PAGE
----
Thus, the reader will see that the microfabricated tether of the invention provides a means of transferring microstructures from one substrate to another. Since the tether may be designed to break under relatively low tension, a variety of methods may be employed to bond the microstructures to the target substrate. In typical fabrication processes, tethers may be formed simultaneously with other structures, so that no additional processing is needed. The combination of the tether with solder bumps or similar fastening mechanisms is synergistic, since it enables batch processing of transferred microstructures.
While the above description contains many specificities, these should not be construed as limitations on the scope of the invention, but rather as an exemplification of one preferred embodiment thereof. Many other variations are possible.
For example, the solder bumps 114 may be placed directly on the tethers 106 to furnish a compliant linkage between the chiplet and target substrate following transfer. This would allow strain relief or thermal isolation.
Additionally, the target substrate 116 may have one or more apertures in it, to allow direct deposition of material for bonding, or for access using mechanical manipulators to select and transfer specific chiplets. Such apertures may also furnish access by laser for bonding or releasing of specific chiplets.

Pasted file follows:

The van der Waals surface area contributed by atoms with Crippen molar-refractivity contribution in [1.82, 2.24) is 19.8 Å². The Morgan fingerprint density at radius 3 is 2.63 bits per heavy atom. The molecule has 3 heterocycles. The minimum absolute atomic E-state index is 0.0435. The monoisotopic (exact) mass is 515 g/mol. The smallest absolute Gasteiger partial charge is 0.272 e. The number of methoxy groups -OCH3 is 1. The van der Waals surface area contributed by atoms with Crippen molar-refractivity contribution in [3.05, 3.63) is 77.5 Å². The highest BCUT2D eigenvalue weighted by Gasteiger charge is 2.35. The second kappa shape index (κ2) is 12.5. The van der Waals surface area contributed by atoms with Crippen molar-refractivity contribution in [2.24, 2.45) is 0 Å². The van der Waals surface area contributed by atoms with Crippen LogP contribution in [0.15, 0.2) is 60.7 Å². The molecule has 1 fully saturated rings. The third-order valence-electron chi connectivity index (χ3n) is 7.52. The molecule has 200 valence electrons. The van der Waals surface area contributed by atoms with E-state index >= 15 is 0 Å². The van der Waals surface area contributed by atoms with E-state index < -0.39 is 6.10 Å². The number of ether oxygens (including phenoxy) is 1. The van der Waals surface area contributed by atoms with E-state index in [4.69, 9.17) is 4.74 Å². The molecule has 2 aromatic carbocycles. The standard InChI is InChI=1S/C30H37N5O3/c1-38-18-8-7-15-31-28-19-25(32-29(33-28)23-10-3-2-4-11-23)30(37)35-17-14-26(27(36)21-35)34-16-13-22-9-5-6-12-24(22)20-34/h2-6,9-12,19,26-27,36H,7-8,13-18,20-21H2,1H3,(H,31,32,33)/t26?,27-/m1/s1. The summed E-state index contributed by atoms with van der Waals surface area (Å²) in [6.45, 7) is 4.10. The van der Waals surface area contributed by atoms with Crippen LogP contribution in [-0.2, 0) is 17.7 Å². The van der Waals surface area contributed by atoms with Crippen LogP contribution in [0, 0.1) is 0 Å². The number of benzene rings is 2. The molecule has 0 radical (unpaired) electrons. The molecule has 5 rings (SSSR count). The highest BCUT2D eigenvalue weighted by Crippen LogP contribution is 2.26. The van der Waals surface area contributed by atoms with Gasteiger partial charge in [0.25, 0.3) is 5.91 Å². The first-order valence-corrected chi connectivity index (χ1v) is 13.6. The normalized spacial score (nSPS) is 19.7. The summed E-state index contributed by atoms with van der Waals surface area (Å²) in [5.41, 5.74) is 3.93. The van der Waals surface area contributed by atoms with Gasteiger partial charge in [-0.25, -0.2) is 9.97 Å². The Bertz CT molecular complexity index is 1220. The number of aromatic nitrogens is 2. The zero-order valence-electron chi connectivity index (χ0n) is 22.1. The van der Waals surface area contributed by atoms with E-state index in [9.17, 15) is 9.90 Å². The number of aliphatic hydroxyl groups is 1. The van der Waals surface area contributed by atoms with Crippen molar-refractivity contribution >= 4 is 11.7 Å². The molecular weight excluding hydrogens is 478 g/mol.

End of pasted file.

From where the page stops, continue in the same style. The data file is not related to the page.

A laser of appropriate wavelength (e.g. infrared) may also be projected through the substrate material without need for an aperture, achieving the same effects.
The tethers 106 may be fabricated from a spin-on material such as photoresist or polyimide. Such materials may be subsequently plasma- or heat-treated to confer resistance to etchants such as HF.
The chiplet 108 may be formed using the HexSil process (Keller, C. G., Howe, R. T., "Nickel-Filled HexSil Thermally Actuated Tweezers," 8th International Conference on Solid-State Sensors and Actuators and Eurosensors IX, Digest of Technical Papers, Stockholm, Sweden, June 25-29, 1995, pp. 376-9, vol. 2.) to furnish a three-dimensional structure. Such structures may be sealed to the target substrate to provide packaging or fluid flow channels.
Regions of the handle substrate may be very thin (thinned Si wafers are available from Virginia Semiconductor Corp. and others). In this way, the sacrificial layer and sacrificial etch step may be eliminated and the tethers may be etched from the substrate material.
The handle substrate may be thinned (i.e. using a timed etch in potassium hydroxide solution) after other processing is complete. In this way, the tether transfer process may be applied with existing fabrication processes and equipment.
The handle substrate may be a silicon-on-insulator (SOI) wafer. The insulator material (typically silicon dioxide) may be used as an etch-stop to thin the wafer from the back side, or as a release layer.
Accordingly, the scope of the invention should be determined not by the embodiments illustrated, but by the appended claims and their legal equivalents.